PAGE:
Cartoon by Sam Ben-Meir

A Time For Some Summer Levity: A Conversation Between Netanyahu And Abbas
By Dr. Alon Ben-Meir
The setting: Bibi and Abu Mazen happen to come to East Jerusalem and stumble into each other at the Colony Hotel. They approached to say hello and felt that a brief private meeting would do no harm. A few minutes later, they adjourned to a secure room in the hotel.

A Perverse Unconstitutional Practice And Its Potential Danger To Liberia’s National Security
By: James Thomas-Queh
At a mere glance it may not seem that there is a connection between the theme of this paper and the historical excerpts by Mrs. Doris D. Grimes (Reflection: The Day Liberian President William V.S. Tubman Died”. But I have no doubt that among the roots of the succession acrimony narrated by her, one could sort out the perverse unconstitutional practice - that is, the prerogative of the President to leave anyone in charge of the government in his or her absence and not the Vice President

Israelis And Palestinians Cannot Make Peace On Their Own
By: Dr. Alon Ben-Meir
The enduring impasse between Israel and the Palestinians in the peace negotiations and their changing internal political dynamics has made it impossible for them to resolve the conflict on their own. Leaving them to their own devices is no longer a viable option as the continuation of the conflict is hazardous and potentially explosive. The resumption of bilateral peace negotiations with US mediation alone will not succeed any more than the Obama administration’s two previous efforts.

Hamas chief Khaled Meshaal (L) hugs senior Hamas leader Ismail Haniyeh before leaving Gaza Strip December 10, 2012. REUTERS/Ahmed Jadallah

Israeli-Hamas Truce: An Opportunity In Disguise
By: Dr. Alon Ben-Meir
Israel and Hamas are reportedly discussing a long-term truce. Although Israeli officials claim it is merely a rumor and that there are no direct or indirect negotiations with Hamas, many signs suggest that a deal is imminent. Whether or not such a deal is being negotiated, however, Israel and Hamas should aggressively pursue it as both can greatly benefit from it on several levels.

Liberia's International Call Rates Up With New LTA Order - allAfrica
Monrovia - According to a Commissioner of the Liberia Telecommunications Authority (LTA), Liberians don't often make international calls. This was the reasoning behind a recent LTA order (001-07-31-15) imposing a surcharge on all outbound international calls.

President Sirleaf's Rejection to The “Christian State” Proposal: Good or Bad for Liberia?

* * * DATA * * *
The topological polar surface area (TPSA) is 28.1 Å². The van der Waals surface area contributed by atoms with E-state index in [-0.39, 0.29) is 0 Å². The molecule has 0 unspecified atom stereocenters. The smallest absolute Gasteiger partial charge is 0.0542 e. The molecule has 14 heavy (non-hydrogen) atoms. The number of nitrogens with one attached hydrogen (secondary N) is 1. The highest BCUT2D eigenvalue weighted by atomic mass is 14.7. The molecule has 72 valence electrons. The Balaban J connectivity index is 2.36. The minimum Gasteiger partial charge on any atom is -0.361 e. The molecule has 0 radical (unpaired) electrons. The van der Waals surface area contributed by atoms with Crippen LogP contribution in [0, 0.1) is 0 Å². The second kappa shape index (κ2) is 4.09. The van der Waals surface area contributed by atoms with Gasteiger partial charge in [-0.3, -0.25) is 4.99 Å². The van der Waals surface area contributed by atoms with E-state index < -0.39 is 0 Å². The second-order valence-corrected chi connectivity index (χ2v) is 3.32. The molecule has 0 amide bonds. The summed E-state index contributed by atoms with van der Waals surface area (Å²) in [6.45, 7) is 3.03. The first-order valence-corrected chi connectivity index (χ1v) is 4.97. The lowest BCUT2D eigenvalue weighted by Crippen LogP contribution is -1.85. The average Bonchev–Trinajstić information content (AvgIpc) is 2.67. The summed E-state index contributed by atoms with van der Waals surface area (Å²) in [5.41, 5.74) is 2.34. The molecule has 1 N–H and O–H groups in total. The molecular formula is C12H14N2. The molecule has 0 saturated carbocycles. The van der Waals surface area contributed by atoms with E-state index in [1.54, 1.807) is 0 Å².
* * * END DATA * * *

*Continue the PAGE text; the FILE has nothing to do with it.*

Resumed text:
By Josephus M. Gray
Although secularism is proceeding rapidly in the Liberian society, nevertheless religion continues to be an important political phenomenon in the body politics of the nation, for multiple reasons. Some religious groups in Liberia especially the followers of the Prophet Muhammad see the move to constitutionalize Christianity as a direct threat to their faith and alienate them, arguing that the move implies their exclusion.

Open Letter To President Obama
From Jones Nhinson Williams
What is at stake for me and the suffering people I stand for is Africa.  Knowing you as a son of an African who once fought against the evil of corruption and bad leadership in his native land, I urge you to leave your Africa’s legacy as the American president who put an end to widespread corruption on the continent of your ancestry.

“New Kru (Klao) Town: Yesterday, Today And The Future”
Speech Delivered By Wleh-Chea Kpanneh Doe
In addition to the Ebola health crisis, we are also witnessing an EDUCATIONAL CRISIS, where the young generation who are our nation’s future and leaders of tomorrow, are being deprived of being provided a solid educational foundation to become better citizens of the future. It can be recalled that in 2013 and 2014, of 26,000 students who sat for the WAEC exams, over the last two years, not a single one achieved a passing grade at the region one level.

Applauding Senegal’s Supreme Court for Upholding Karim Wade’s Corruption Charges
By Jones Nhinson Williams
On Thursday, August 20, 2015, the Senegalese Supreme Court upheld the corruption conviction and a six-year prison time against Karim Wade, the son of ex-president Abdoulaye Wade. This ruling is a major stimulus to Africa’s quest for accountability, transparency, and an opposition to impunity for graft and flagrant economic crimes.

Bank Governor Mills Jones & President Sirleaf

Selective and Baseless Discrimination: the Case of CBL’s Governor Mills Jones
By: J. Nhinson Williams
Selective and baseless discrimination is dangerous for Liberia’s prosperity.  If we as Liberians desire a society of lasting peace and prosperity then there should be no discrimination. No real change can come to Liberia if those who are discriminated against cannot stand up against such practices, and here is why: Discrimination has a lot of layers that makes it very difficult to overcome, but we must insist that it has no place in the new Liberia we want for our children and our children’s children. It would be a great mistake, I believe, to pass discriminatory laws that are aimed at one man or one group

Charles Brumskine and Charles Taylor

A Quest for Muslims, Mandingos’ Vote: Brumskine Caught in a Web
By: Kadiatu Musa-Frantz
Few days ago, we wrote about Liberty Party’s de-facto presidential candidate, former Charles Taylor’s National Patriotic Front rebel forces senior legal advisor and chief policy strategist, Mr. Charles Walter Brumskine’s shameless game of cards to court Muslim and Mandingo electorates on his side for the 2017 presidential elections. True, Liberia has peace and an ongoing reconciliation process.